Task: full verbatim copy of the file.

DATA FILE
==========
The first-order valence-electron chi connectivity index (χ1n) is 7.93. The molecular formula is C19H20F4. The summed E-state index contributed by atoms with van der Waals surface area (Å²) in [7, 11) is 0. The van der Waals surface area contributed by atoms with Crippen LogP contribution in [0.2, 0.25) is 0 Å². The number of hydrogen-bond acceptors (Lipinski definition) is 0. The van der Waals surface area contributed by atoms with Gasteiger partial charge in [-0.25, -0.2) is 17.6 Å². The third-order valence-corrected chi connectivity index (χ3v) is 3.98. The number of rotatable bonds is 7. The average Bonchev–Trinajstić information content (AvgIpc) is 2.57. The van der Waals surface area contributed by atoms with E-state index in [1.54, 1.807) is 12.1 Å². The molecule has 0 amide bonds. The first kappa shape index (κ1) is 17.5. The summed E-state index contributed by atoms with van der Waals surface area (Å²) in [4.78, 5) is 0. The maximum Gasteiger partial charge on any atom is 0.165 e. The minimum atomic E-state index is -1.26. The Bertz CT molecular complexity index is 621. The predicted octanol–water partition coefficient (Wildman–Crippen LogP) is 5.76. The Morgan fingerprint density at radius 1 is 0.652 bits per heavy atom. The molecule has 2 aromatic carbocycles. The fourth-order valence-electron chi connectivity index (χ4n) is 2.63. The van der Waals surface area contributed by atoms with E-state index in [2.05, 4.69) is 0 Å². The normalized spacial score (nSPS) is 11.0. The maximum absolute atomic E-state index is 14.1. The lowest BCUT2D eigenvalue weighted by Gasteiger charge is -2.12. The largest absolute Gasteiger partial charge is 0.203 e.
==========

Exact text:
The first-order valence-electron chi connectivity index (χ1n) is 7.93. The molecular formula is C19H20F4. The summed E-state index contributed by atoms with van der Waals surface area (Å²) in [7, 11) is 0. The van der Waals surface area contributed by atoms with Crippen LogP contribution in [0.2, 0.25) is 0 Å². The number of hydrogen-bond acceptors (Lipinski definition) is 0. The van der Waals surface area contributed by atoms with Gasteiger partial charge in [-0.25, -0.2) is 17.6 Å². The third-order valence-corrected chi connectivity index (χ3v) is 3.98. The number of rotatable bonds is 7. The average Bonchev–Trinajstić information content (AvgIpc) is 2.57. The van der Waals surface area contributed by atoms with E-state index in [1.54, 1.807) is 12.1 Å². The molecule has 0 amide bonds. The first kappa shape index (κ1) is 17.5. The summed E-state index contributed by atoms with van der Waals surface area (Å²) in [4.78, 5) is 0. The maximum Gasteiger partial charge on any atom is 0.165 e. The minimum atomic E-state index is -1.26. The Bertz CT molecular complexity index is 621. The predicted octanol–water partition coefficient (Wildman–Crippen LogP) is 5.76. The Morgan fingerprint density at radius 1 is 0.652 bits per heavy atom. The molecule has 2 aromatic carbocycles. The fourth-order valence-electron chi connectivity index (χ4n) is 2.63. The van der Waals surface area contributed by atoms with E-state index in [2.05, 4.69) is 0 Å². The normalized spacial score (nSPS) is 11.0. The maximum absolute atomic E-state index is 14.1. The lowest BCUT2D eigenvalue weighted by Gasteiger charge is -2.12. The largest absolute Gasteiger partial charge is 0.203 e.